A good hypnotist will be able to quickly establish at least a basic understanding of how an individual best learns by talking to them, asking relevant questions and fine-tuning their approach to improve their insight.
Personally, I prefer to use a relaxed, conversational induction as a base that I then tailor specifically to the individual I am working with. Allowing the interaction to be more friendly and relaxed puts less stress on the subject, which is especially important if you’re dealing with someone who has already had multiple attempts at trancing end in failure.
By allowing someone to relax and clearly explaining how the process works and what they can expect you can help them to map-out the experience, giving more confidence and reassurance. If I am working with someone who I know has struggled to trance in the past then I know the “traditional” inductions are unlikely to be successful and this gives me license to unleash my creativity. It’s also important to reiterate that trance is a fun, relaxed experience. Your subconscious knows what to do, so my job as a hypnotist is to show you how to tap into your own innate talent and capitalise on it for your benefit.
You can’t use the same approach that other previous hypnotists have and just hope for a different outcome. I “read” the person – both in terms of what they say and how they say it, and also monitoring non-verbal communication which can be as subtle as a change in pupil dilation, flushed cheeks, breathing or any manner of other things. My role as a hypnotist is to lead, guide and teach.
If someone is being tranced and are struggling to achieve their goal then you can be damn sure that the issue lies with the hypnotist and not the person being tranced. The hypnotist needs to be able to tailor their approach to the individual they’re working with but so many hypnotists get stuck in a rut – parroting scripts they’ve learned verbatim or even worse reading directly from scripts. A hypnotist needs to be able to get creative – to improvise. To be able to understand the mechanisms that drive the trance experience and tailor them specifically to the individual they’re working with in a way in which that person can understand, and in doing so successfully engage with the experience. The hypnotist has to be confident in what they are doing and if a particular approach doesn’t yield the expected results don’t frame this as a failure (or even worse blame the subject) because it’s not. It’s a learning experience. It helps you narrow down and pin-point what will work. And it will work.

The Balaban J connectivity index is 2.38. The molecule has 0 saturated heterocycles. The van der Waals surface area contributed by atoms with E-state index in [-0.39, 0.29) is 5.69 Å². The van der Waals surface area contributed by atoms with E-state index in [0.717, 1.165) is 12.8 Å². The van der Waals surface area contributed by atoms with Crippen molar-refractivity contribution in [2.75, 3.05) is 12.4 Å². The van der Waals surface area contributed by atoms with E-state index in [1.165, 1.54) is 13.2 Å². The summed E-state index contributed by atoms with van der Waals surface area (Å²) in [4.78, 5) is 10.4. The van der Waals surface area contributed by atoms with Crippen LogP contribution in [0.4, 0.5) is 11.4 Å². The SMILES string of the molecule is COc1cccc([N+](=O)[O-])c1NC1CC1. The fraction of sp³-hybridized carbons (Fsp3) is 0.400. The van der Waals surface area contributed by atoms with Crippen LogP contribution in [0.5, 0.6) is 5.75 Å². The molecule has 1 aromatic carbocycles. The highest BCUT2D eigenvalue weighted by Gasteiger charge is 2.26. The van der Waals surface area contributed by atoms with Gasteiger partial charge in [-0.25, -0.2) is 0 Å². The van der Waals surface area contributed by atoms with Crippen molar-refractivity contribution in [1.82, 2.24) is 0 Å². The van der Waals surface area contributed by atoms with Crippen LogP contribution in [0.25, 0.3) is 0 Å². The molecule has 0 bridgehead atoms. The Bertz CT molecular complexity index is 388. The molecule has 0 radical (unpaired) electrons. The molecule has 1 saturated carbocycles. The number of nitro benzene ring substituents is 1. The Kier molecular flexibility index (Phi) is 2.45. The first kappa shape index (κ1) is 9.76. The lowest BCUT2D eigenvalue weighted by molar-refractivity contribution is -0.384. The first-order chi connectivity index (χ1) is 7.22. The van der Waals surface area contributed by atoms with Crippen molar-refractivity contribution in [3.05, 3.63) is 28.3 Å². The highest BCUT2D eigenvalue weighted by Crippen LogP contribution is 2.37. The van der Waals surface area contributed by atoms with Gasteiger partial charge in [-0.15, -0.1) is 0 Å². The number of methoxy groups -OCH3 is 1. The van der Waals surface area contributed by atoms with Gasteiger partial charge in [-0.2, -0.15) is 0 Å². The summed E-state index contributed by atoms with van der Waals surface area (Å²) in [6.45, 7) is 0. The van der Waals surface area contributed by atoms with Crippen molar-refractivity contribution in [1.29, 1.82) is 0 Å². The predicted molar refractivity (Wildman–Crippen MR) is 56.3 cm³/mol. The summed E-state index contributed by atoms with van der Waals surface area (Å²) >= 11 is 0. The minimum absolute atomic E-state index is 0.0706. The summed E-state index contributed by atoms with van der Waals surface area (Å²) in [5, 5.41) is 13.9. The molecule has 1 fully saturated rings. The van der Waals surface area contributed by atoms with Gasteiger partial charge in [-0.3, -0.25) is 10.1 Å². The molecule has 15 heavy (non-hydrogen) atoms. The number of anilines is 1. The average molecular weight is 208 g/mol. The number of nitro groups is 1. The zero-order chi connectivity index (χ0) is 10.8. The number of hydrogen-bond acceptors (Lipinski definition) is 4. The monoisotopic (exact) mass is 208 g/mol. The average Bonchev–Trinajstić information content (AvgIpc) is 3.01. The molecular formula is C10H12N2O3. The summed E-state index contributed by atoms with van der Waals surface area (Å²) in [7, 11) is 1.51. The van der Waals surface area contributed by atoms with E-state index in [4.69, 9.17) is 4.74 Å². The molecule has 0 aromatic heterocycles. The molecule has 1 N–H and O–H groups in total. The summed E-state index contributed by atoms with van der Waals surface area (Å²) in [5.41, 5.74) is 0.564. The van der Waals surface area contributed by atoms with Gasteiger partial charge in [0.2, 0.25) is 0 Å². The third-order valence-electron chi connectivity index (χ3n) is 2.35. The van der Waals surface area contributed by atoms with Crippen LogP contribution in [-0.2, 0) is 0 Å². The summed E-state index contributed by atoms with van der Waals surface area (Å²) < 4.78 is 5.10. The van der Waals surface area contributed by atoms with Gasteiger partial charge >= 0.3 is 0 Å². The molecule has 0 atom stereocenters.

Analytical people are a brilliant example of this. If you’ve read some of my other blog posts you’ll know that I absolutely love working with analytical people. I totally geek out over it (I am an unashamed hypno-geek) and get very happy and excited. Why? Because in my experience analytical people make the absolute best subjects (read my other blog posts to find out why I feel this way) but many hypnotists are reluctant to work with analytical subjects and brand them as “bad” or “difficult to hypnotise” when in reality nothing is further from the truth.
It’s true that analytical people don’t always respond well to many popular inductions. Progressive relaxation inductions can be boring and drawn out if you’re of an analytically minded persuasion and many hypnotists tend to focus on telling their subject to “relax”, which, if you’re analytical will send your brain firing off in different directions going “how relaxed is relaxed? Am I relaxed enough? How do I relax more?” etc which completely derails the whole experience. Another common direction is to tell the subject to focus on the hypnotists voice and not to think of anything else. Again, if you’re analytical this is like saying “don’t think of a pink elephant”. What’s the first thing that comes to mind?
Of course none of this makes analytical people bad subjects. There are methods which can be effectively employed which utilise their inherent gifts and in my experience this results in analytical people being able to trance faster and deeper than most. What is important, however, is recognising the strengths of the individual you’re dealing with and tailoring your approach to them. If I ever hear a hypnotist try and tell me that someone is “hard to hypnotise” my immediate desire is to respond by pointing out that the subject isn’t the problem – it’s the limitations of the hypnotists ability which are showing through and falsely shifting the problem/limitation to the subject is disingenuous and unhelpful.
So in summation there’s no such thing as someone who’s “hard to hypnotise”, and if a hypnotist ever tries to tell you or insinuate that you are, run a mile! A good hypnotist will be able to tailor their approach to optimise your chances of success. Take time, research, shortlist and never be afraid to ask questions. You want to find a hypnotist whose style you like and who you feel comfortable with. Trance is possible and magical things can happen once you’re able to achieve it. This is why I am able to say that I can make fantasies come true on my homepage. Because I can and I do 🙂
If you have any questions or would like more information please feel free to email me at firstname.lastname@example.org or leave a comment below.